Gazprom faced deeper opposition early last year amid speculation that it sounded out politicians and regulators about a possible bid for Centrica. While the Government’s public position was that Centrica’s future would be left to market forces, behind the scenes there was concern.

Mr Vasiliev is equivocal about the Centrica story, saying first that Gazprom “did not even talk about it” and then that “it looked at all possibilities in the UK”.

So, did Gazprom consider bidding for Centrica, yes or no? “Let me put it this way,” he says. “Gazprom looked at the different opportunities in the UK to try to understand what made sense for us. Based on these considerations, we have decided to grow organically.”

Gazprom did buy a company, a tiny gas supplier called Pennine, which Vasiliev said gives his company the skills needed to build its European trading arm. “We now have what we need in terms of the people and IT systems to build our position in the market,” said the Moscow-born executive.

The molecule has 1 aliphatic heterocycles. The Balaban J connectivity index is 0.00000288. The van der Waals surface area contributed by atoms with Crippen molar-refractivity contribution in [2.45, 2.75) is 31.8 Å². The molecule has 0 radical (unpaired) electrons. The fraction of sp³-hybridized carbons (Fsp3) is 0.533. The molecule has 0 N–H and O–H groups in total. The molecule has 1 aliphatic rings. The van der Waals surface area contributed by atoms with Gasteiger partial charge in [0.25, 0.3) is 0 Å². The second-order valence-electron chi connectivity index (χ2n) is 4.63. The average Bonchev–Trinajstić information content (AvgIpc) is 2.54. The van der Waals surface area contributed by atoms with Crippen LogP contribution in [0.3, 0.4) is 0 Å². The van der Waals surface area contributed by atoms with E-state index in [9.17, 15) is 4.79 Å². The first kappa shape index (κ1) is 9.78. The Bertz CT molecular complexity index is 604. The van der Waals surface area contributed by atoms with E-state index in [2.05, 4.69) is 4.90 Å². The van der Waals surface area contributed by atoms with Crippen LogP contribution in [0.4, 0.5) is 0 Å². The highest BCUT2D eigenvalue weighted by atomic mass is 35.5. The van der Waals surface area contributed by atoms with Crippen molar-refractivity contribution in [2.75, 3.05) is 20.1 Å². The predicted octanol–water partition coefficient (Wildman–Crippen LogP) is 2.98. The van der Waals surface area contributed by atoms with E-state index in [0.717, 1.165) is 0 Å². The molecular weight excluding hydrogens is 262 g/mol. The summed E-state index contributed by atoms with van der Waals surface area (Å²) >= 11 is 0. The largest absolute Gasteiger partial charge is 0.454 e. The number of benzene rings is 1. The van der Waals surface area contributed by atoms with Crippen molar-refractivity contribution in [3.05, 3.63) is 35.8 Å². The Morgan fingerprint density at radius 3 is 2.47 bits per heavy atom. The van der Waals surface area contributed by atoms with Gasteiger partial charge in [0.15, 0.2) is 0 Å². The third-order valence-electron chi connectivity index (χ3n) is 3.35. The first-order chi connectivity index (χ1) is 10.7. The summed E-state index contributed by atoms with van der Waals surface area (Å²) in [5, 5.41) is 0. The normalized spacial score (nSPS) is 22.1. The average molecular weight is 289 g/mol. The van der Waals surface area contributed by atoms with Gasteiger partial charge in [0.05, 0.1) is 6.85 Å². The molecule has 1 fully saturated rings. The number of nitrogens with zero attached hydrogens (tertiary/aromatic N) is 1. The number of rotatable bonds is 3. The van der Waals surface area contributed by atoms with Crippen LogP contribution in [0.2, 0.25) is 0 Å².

One strategy might be to build power stations in the UK. Gazprom has signed such deals in mainland Europe. “I am not excluding this type of project in the UK with a partner. But we do not have a detailed project now which I can announce to the public,” he said.

Does Vasiliev understand that this, rightly or wrongly, would encounter opposition in some quarters? “When I open the newspaper, I see images of this big bear coming to get you in Britain. I understand certain concerns because you [in Britain] have never worked with Gazprom, with Russia,” says Vasiliev.

“The UK is learning about Gazprom, and Gazprom is learning about the UK.”